The enduring economics of the 99-cent Arizona Iced Tea can

In an era of rampant inflation and price gouging, one constant has remained unmoving for 30 years: the 99-cent tallboy can of Arizona Iced Tea. But how has this incredible soft drink managed to resist the tides of economic change? The LA Times spoke with the company's founder to unravel the mystery:

Gas is nearly six bucks a gallon. Groceries are 8% higher than last year. Dollar stores: now dollar-and-a-quarter stores.

But a giant, 23-ounce can of AriZona iced tea still costs 99 cents, the same price it has been since it hit the market 30 years ago. Today, that's cheaper than most bottled water, 20-ounce sodas, iced teas and canned coffees on the market. If you could fill your car up with cans of AriZona Green Tea with Ginseng and Honey, it would be cheaper than L.A. gas by nearly 40 cents a gallon.

How does AriZona pull this off while everything else goes up? The price of aluminum has doubled in the last 18 months. The price of high fructose corn syrup has tripled since 2000. Gas prices are pumping up delivery costs. One 1992 dollar, adjusted for inflation, is worth two 2022 dollars. But the 99-cent Big AZ Can, as the company calls it, persists.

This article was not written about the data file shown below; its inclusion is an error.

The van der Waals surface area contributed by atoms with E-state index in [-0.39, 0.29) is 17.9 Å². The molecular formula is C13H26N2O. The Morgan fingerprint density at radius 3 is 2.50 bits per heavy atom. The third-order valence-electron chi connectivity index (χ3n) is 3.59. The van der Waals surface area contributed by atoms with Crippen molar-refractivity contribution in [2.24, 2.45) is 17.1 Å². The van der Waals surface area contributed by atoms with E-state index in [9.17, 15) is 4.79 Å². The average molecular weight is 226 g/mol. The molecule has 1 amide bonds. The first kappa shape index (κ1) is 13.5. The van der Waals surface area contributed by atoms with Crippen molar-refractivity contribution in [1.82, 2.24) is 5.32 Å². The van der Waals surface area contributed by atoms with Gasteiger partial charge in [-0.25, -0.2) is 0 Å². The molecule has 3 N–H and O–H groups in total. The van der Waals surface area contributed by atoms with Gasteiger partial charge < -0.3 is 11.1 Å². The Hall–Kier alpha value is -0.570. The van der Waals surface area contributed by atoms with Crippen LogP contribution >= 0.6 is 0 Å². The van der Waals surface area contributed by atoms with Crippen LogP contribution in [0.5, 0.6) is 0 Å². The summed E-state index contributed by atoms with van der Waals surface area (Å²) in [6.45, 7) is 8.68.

The short spoiler answer: the family-owned company has made a conscious choice to not be greedy assholes, and keep their customers loyal and happy instead. But the article goes more in-depth than this, including an examination of a study showing that prices ending in a "9" are more resistant to market changes overall. It's a surprisingly fascinating piece!

As inflation soars, how is AriZona iced tea still 99 cents? [Sam Dean / LA Times]

Image: Dylan Moore / Wikimedia Commons (CC-BY-SA 2.0)